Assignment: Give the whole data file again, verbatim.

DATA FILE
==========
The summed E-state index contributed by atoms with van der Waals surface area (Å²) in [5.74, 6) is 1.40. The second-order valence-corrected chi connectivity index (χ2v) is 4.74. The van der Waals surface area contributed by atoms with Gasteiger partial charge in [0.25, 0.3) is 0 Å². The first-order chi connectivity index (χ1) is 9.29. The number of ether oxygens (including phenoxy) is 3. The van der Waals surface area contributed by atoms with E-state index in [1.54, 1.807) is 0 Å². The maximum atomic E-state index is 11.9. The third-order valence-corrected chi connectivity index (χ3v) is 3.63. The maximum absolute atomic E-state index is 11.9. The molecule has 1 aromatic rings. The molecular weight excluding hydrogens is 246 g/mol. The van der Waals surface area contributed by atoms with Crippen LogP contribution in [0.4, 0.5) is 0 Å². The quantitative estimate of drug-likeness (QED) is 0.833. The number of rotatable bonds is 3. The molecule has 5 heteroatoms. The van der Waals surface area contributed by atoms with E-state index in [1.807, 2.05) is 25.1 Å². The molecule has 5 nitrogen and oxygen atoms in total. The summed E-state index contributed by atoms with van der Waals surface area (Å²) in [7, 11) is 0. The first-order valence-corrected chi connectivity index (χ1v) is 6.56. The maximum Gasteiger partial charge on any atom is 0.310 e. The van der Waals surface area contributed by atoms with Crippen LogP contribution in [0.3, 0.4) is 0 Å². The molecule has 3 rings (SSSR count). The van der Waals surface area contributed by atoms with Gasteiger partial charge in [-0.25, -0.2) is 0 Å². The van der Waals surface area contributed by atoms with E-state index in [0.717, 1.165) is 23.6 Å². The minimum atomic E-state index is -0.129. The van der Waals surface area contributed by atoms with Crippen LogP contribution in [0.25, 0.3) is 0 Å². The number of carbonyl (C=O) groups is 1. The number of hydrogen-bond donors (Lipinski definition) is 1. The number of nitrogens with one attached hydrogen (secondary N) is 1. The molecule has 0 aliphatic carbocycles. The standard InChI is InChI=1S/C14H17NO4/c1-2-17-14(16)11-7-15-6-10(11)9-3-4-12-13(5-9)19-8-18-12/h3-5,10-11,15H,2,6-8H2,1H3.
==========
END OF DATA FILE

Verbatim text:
The summed E-state index contributed by atoms with van der Waals surface area (Å²) in [5.74, 6) is 1.40. The second-order valence-corrected chi connectivity index (χ2v) is 4.74. The van der Waals surface area contributed by atoms with Gasteiger partial charge in [0.25, 0.3) is 0 Å². The first-order chi connectivity index (χ1) is 9.29. The number of ether oxygens (including phenoxy) is 3. The van der Waals surface area contributed by atoms with E-state index in [1.54, 1.807) is 0 Å². The maximum atomic E-state index is 11.9. The third-order valence-corrected chi connectivity index (χ3v) is 3.63. The maximum absolute atomic E-state index is 11.9. The molecule has 1 aromatic rings. The molecular weight excluding hydrogens is 246 g/mol. The van der Waals surface area contributed by atoms with Crippen LogP contribution in [0.4, 0.5) is 0 Å². The quantitative estimate of drug-likeness (QED) is 0.833. The number of rotatable bonds is 3. The molecule has 5 heteroatoms. The van der Waals surface area contributed by atoms with E-state index in [1.807, 2.05) is 25.1 Å². The molecule has 5 nitrogen and oxygen atoms in total. The summed E-state index contributed by atoms with van der Waals surface area (Å²) in [7, 11) is 0. The first-order valence-corrected chi connectivity index (χ1v) is 6.56. The maximum Gasteiger partial charge on any atom is 0.310 e. The van der Waals surface area contributed by atoms with Crippen LogP contribution in [0.3, 0.4) is 0 Å². The molecule has 3 rings (SSSR count). The van der Waals surface area contributed by atoms with Gasteiger partial charge in [-0.25, -0.2) is 0 Å². The van der Waals surface area contributed by atoms with E-state index in [0.717, 1.165) is 23.6 Å². The minimum atomic E-state index is -0.129. The van der Waals surface area contributed by atoms with Crippen LogP contribution in [0.25, 0.3) is 0 Å². The number of carbonyl (C=O) groups is 1. The number of hydrogen-bond donors (Lipinski definition) is 1. The number of nitrogens with one attached hydrogen (secondary N) is 1. The molecule has 0 aliphatic carbocycles. The standard InChI is InChI=1S/C14H17NO4/c1-2-17-14(16)11-7-15-6-10(11)9-3-4-12-13(5-9)19-8-18-12/h3-5,10-11,15H,2,6-8H2,1H3.